$\mathbb Z_k$-harmonic function that distinguishes two vertices of a graph

Let $$G$$ be a simple, undirected, connected graph on $$n$$ vertices, and let $$A$$ be an abelian group. A function $$f:V(G)\rightarrow A$$, on the vertices of the graph $$V(G)$$, is said to be $$A$$-harmonic if for any $$v\in V(G)$$, $$\deg(v) f(v) = \sum_{w\in N(v)} f(w)~,$$ where $$N(v)$$ is the set of neighbours of $$v$$ and $$\deg(v) = |N(v)|$$.

Question 1: Let $$A = \mathbb Z_k$$ be the ring of integers modulo $$k$$. Given two distinct vertices $$v,w\in V(G)$$, I want to know when there is a $$\mathbb Z_k$$-harmonic function $$f$$ such that $$f(v)\ne f(w)$$.

When $$A=U(1)$$, I know the complete answer using the injectivity and universal property of the Abel-Jacobi map on the graph. (See Chapter 3.5 of [1] for definition and properties of this map.) The answer is as follows: there is a $$U(1)$$-harmonic function $$f$$ with $$f(v)\ne f(w)$$ if and only if there are at least two paths from $$v$$ to $$w$$ in $$G$$.

I am not sure what to do when $$A=\mathbb Z_k$$ except for some very special graphs. For example, say $$G$$ is the cycle graph on $$n$$ vertices. Then such an $$f$$ exists if and only if the number of edges in either path from $$v$$ to $$w$$ is not divisible by $$\gcd(n,k)$$.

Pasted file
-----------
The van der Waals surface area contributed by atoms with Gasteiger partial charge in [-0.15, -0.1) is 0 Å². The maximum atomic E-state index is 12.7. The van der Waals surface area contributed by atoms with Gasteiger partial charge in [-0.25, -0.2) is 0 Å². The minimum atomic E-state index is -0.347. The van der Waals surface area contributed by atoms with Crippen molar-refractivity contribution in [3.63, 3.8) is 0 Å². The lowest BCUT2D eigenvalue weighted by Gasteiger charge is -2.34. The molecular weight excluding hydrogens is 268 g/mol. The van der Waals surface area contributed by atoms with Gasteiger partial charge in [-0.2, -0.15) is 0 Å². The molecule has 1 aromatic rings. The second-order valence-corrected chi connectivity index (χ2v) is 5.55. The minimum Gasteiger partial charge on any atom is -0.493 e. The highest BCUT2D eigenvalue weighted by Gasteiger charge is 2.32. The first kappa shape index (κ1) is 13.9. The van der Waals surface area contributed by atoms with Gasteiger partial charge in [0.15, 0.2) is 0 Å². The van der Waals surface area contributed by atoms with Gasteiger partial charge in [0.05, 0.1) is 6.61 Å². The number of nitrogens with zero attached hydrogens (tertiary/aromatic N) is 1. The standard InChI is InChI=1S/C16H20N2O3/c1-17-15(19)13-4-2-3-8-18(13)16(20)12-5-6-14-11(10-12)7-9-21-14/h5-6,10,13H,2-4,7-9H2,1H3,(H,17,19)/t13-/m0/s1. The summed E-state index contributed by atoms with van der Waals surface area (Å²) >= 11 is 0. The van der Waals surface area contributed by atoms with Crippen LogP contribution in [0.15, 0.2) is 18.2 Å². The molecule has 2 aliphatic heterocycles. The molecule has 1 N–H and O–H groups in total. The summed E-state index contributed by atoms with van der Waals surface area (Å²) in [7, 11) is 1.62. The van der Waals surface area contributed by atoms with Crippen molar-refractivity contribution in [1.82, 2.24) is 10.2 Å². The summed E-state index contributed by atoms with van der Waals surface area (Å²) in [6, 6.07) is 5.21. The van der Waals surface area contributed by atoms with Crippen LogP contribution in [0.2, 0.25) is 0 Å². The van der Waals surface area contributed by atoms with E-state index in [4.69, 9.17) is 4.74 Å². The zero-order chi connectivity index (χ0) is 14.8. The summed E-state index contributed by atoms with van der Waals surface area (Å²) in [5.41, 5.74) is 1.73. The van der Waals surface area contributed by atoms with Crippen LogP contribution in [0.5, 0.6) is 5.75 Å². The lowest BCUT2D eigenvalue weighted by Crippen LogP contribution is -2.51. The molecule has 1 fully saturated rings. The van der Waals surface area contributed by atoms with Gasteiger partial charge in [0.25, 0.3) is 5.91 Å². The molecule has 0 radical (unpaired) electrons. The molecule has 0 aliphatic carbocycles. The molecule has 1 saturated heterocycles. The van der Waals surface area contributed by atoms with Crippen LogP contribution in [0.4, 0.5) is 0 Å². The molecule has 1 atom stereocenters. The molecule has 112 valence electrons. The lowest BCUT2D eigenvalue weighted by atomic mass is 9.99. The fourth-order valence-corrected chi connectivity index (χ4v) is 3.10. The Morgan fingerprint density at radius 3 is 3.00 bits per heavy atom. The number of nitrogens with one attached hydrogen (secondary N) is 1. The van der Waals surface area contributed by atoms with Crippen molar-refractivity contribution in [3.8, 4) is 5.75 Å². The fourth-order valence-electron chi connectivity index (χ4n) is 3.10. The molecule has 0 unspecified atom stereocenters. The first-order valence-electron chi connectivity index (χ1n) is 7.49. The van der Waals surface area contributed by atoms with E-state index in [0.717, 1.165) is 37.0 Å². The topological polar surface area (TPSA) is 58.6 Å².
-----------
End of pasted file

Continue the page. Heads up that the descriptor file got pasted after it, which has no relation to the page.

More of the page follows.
I have looked for any literature on this question and found that a $$\mathbb Z_k$$-harmonic function is also called a balanced vertex-weighting [2], or a conservative vertex colouring [3]. However, these notions don't seem to be commonly studied, and they don't discuss when two vertices can be separated by a $$\mathbb Z_k$$-harmonic function.

Question 2: Is there an equivalent way of phrasing the above question that's more commonly studied, say, a $$k$$-colouring-type problem?

[1]: Corry and Parkinson, Divisors and Sandpiles (2010), http://people.reed.edu/~davidp/divisors_and_sandpiles/mbk_draft.pdf

[2]: Berman, Bicycles and Spanning Trees, SIAM Journal on Algebraic Discrete Methods 1986 7:1, 1-12

[3]: Lamey, Silver, and Williams, Vertex-Colored Graphs, Bicycle Spaces and Mahler Measure (2014), https://arxiv.org/abs/1408.6570